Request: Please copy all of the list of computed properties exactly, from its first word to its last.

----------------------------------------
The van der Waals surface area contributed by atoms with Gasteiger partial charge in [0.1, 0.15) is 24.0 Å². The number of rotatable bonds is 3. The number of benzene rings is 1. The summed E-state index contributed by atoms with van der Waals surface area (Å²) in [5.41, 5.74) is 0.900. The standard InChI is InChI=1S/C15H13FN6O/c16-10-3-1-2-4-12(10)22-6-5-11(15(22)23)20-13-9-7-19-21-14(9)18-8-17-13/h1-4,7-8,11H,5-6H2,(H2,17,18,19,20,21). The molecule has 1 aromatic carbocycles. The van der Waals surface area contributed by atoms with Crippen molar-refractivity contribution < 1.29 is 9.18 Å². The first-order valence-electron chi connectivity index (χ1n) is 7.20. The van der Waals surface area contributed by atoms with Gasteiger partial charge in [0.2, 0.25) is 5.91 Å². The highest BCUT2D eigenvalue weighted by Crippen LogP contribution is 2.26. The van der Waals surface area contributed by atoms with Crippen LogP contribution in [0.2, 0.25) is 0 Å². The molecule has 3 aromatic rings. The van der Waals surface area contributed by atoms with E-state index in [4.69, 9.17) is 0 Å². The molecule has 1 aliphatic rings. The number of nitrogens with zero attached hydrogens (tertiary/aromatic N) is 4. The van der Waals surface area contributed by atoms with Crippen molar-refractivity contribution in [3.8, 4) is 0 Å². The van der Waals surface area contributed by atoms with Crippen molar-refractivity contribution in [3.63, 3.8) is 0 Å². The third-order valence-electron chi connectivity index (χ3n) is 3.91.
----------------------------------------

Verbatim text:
The van der Waals surface area contributed by atoms with Gasteiger partial charge in [0.1, 0.15) is 24.0 Å². The number of rotatable bonds is 3. The number of benzene rings is 1. The summed E-state index contributed by atoms with van der Waals surface area (Å²) in [5.41, 5.74) is 0.900. The standard InChI is InChI=1S/C15H13FN6O/c16-10-3-1-2-4-12(10)22-6-5-11(15(22)23)20-13-9-7-19-21-14(9)18-8-17-13/h1-4,7-8,11H,5-6H2,(H2,17,18,19,20,21). The molecule has 1 aromatic carbocycles. The van der Waals surface area contributed by atoms with Crippen molar-refractivity contribution < 1.29 is 9.18 Å². The first-order valence-electron chi connectivity index (χ1n) is 7.20. The van der Waals surface area contributed by atoms with Gasteiger partial charge in [0.2, 0.25) is 5.91 Å². The highest BCUT2D eigenvalue weighted by Crippen LogP contribution is 2.26. The van der Waals surface area contributed by atoms with Crippen LogP contribution in [0.2, 0.25) is 0 Å². The molecule has 3 aromatic rings. The van der Waals surface area contributed by atoms with E-state index in [4.69, 9.17) is 0 Å². The molecule has 1 aliphatic rings. The number of nitrogens with zero attached hydrogens (tertiary/aromatic N) is 4. The van der Waals surface area contributed by atoms with Crippen molar-refractivity contribution in [3.8, 4) is 0 Å². The van der Waals surface area contributed by atoms with Crippen molar-refractivity contribution in [3.63, 3.8) is 0 Å². The third-order valence-electron chi connectivity index (χ3n) is 3.91.